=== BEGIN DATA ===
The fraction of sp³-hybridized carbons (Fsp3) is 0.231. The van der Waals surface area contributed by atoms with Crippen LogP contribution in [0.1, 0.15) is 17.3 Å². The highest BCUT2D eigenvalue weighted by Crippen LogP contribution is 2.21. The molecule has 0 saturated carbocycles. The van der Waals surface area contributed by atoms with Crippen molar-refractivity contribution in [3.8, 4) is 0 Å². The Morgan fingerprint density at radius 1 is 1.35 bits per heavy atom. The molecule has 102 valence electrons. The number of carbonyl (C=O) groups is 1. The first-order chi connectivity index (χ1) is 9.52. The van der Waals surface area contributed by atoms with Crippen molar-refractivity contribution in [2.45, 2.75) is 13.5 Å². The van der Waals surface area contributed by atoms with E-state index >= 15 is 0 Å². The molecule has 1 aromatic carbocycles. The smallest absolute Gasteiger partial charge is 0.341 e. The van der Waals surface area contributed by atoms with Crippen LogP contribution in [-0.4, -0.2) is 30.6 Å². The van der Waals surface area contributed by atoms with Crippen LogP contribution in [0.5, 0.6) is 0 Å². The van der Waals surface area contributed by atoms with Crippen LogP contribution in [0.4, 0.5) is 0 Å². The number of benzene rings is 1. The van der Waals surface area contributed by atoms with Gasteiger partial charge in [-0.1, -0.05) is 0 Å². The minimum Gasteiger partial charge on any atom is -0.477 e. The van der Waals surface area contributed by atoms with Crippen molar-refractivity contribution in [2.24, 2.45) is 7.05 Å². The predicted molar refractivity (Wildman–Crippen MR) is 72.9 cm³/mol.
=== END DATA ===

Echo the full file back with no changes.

The fraction of sp³-hybridized carbons (Fsp3) is 0.231. The van der Waals surface area contributed by atoms with Crippen LogP contribution in [0.1, 0.15) is 17.3 Å². The highest BCUT2D eigenvalue weighted by Crippen LogP contribution is 2.21. The molecule has 0 saturated carbocycles. The van der Waals surface area contributed by atoms with Crippen molar-refractivity contribution in [3.8, 4) is 0 Å². The Morgan fingerprint density at radius 1 is 1.35 bits per heavy atom. The molecule has 102 valence electrons. The number of carbonyl (C=O) groups is 1. The first-order chi connectivity index (χ1) is 9.52. The van der Waals surface area contributed by atoms with Crippen molar-refractivity contribution in [2.45, 2.75) is 13.5 Å². The van der Waals surface area contributed by atoms with E-state index >= 15 is 0 Å². The molecule has 1 aromatic carbocycles. The smallest absolute Gasteiger partial charge is 0.341 e. The van der Waals surface area contributed by atoms with Crippen LogP contribution in [-0.4, -0.2) is 30.6 Å². The van der Waals surface area contributed by atoms with Crippen LogP contribution in [0.5, 0.6) is 0 Å². The van der Waals surface area contributed by atoms with Crippen LogP contribution in [0.4, 0.5) is 0 Å². The number of benzene rings is 1. The van der Waals surface area contributed by atoms with Gasteiger partial charge in [-0.1, -0.05) is 0 Å². The minimum Gasteiger partial charge on any atom is -0.477 e. The van der Waals surface area contributed by atoms with Crippen molar-refractivity contribution in [2.24, 2.45) is 7.05 Å². The predicted molar refractivity (Wildman–Crippen MR) is 72.9 cm³/mol.